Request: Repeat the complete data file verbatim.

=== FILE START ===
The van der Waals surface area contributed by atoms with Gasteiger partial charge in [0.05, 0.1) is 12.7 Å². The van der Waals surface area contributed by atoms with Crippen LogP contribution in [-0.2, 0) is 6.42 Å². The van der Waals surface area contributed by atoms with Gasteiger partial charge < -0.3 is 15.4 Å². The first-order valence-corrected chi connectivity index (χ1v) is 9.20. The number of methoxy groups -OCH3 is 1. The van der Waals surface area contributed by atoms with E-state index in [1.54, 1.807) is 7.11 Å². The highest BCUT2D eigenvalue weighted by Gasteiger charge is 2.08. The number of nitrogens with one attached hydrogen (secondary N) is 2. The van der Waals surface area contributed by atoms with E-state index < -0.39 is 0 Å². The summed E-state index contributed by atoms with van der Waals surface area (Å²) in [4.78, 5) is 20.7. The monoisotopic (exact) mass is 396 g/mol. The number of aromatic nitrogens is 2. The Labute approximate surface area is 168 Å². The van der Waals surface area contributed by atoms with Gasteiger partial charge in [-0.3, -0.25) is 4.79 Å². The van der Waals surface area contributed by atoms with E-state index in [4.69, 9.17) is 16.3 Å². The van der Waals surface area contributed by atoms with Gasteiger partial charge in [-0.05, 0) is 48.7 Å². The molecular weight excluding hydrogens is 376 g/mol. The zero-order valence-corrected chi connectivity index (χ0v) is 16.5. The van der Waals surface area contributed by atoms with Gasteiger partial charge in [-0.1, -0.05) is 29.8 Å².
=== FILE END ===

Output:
The van der Waals surface area contributed by atoms with Gasteiger partial charge in [0.05, 0.1) is 12.7 Å². The van der Waals surface area contributed by atoms with Crippen LogP contribution in [-0.2, 0) is 6.42 Å². The van der Waals surface area contributed by atoms with Gasteiger partial charge < -0.3 is 15.4 Å². The first-order valence-corrected chi connectivity index (χ1v) is 9.20. The number of methoxy groups -OCH3 is 1. The van der Waals surface area contributed by atoms with E-state index in [1.54, 1.807) is 7.11 Å². The highest BCUT2D eigenvalue weighted by Gasteiger charge is 2.08. The number of nitrogens with one attached hydrogen (secondary N) is 2. The van der Waals surface area contributed by atoms with E-state index < -0.39 is 0 Å². The summed E-state index contributed by atoms with van der Waals surface area (Å²) in [4.78, 5) is 20.7. The monoisotopic (exact) mass is 396 g/mol. The number of aromatic nitrogens is 2. The Labute approximate surface area is 168 Å². The van der Waals surface area contributed by atoms with Gasteiger partial charge in [-0.3, -0.25) is 4.79 Å². The van der Waals surface area contributed by atoms with E-state index in [4.69, 9.17) is 16.3 Å². The van der Waals surface area contributed by atoms with Gasteiger partial charge in [-0.05, 0) is 48.7 Å². The molecular weight excluding hydrogens is 376 g/mol. The zero-order valence-corrected chi connectivity index (χ0v) is 16.5. The van der Waals surface area contributed by atoms with Gasteiger partial charge in [-0.1, -0.05) is 29.8 Å².